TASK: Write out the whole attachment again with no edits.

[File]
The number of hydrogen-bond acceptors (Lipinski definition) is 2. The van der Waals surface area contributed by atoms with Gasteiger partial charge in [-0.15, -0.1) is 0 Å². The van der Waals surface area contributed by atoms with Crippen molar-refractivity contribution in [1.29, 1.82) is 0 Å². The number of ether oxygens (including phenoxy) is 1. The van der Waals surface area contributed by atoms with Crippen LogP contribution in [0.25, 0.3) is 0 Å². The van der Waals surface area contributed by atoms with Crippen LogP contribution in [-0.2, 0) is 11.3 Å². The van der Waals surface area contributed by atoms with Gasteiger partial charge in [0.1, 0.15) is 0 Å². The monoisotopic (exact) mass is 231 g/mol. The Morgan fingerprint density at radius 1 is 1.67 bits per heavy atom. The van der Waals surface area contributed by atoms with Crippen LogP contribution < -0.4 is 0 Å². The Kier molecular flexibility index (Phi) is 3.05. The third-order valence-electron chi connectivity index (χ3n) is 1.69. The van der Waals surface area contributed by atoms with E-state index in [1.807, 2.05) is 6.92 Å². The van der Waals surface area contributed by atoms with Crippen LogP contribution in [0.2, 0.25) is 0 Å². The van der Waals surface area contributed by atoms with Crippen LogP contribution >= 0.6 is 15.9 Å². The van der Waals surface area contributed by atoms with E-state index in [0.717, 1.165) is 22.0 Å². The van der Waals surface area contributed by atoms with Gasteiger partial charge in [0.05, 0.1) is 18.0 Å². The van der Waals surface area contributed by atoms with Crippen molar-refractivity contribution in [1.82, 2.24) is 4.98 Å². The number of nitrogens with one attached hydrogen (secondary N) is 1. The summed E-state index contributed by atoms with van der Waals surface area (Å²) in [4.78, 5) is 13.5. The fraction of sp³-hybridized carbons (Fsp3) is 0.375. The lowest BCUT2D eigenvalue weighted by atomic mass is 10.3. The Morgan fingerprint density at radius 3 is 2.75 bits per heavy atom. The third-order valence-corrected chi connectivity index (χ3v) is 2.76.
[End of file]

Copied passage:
The number of hydrogen-bond acceptors (Lipinski definition) is 2. The van der Waals surface area contributed by atoms with Gasteiger partial charge in [-0.15, -0.1) is 0 Å². The van der Waals surface area contributed by atoms with Crippen molar-refractivity contribution in [1.29, 1.82) is 0 Å². The number of ether oxygens (including phenoxy) is 1. The van der Waals surface area contributed by atoms with Crippen LogP contribution in [0.25, 0.3) is 0 Å². The van der Waals surface area contributed by atoms with Crippen LogP contribution in [-0.2, 0) is 11.3 Å². The van der Waals surface area contributed by atoms with Gasteiger partial charge in [0.1, 0.15) is 0 Å². The monoisotopic (exact) mass is 231 g/mol. The Morgan fingerprint density at radius 1 is 1.67 bits per heavy atom. The van der Waals surface area contributed by atoms with Crippen LogP contribution < -0.4 is 0 Å². The Kier molecular flexibility index (Phi) is 3.05. The third-order valence-electron chi connectivity index (χ3n) is 1.69. The van der Waals surface area contributed by atoms with E-state index in [1.807, 2.05) is 6.92 Å². The van der Waals surface area contributed by atoms with Crippen LogP contribution in [0.2, 0.25) is 0 Å². The van der Waals surface area contributed by atoms with Crippen LogP contribution >= 0.6 is 15.9 Å². The van der Waals surface area contributed by atoms with E-state index in [0.717, 1.165) is 22.0 Å². The van der Waals surface area contributed by atoms with Gasteiger partial charge in [0.05, 0.1) is 18.0 Å². The van der Waals surface area contributed by atoms with Crippen molar-refractivity contribution in [1.82, 2.24) is 4.98 Å². The number of nitrogens with one attached hydrogen (secondary N) is 1. The summed E-state index contributed by atoms with van der Waals surface area (Å²) in [4.78, 5) is 13.5. The fraction of sp³-hybridized carbons (Fsp3) is 0.375. The lowest BCUT2D eigenvalue weighted by atomic mass is 10.3. The Morgan fingerprint density at radius 3 is 2.75 bits per heavy atom. The third-order valence-corrected chi connectivity index (χ3v) is 2.76.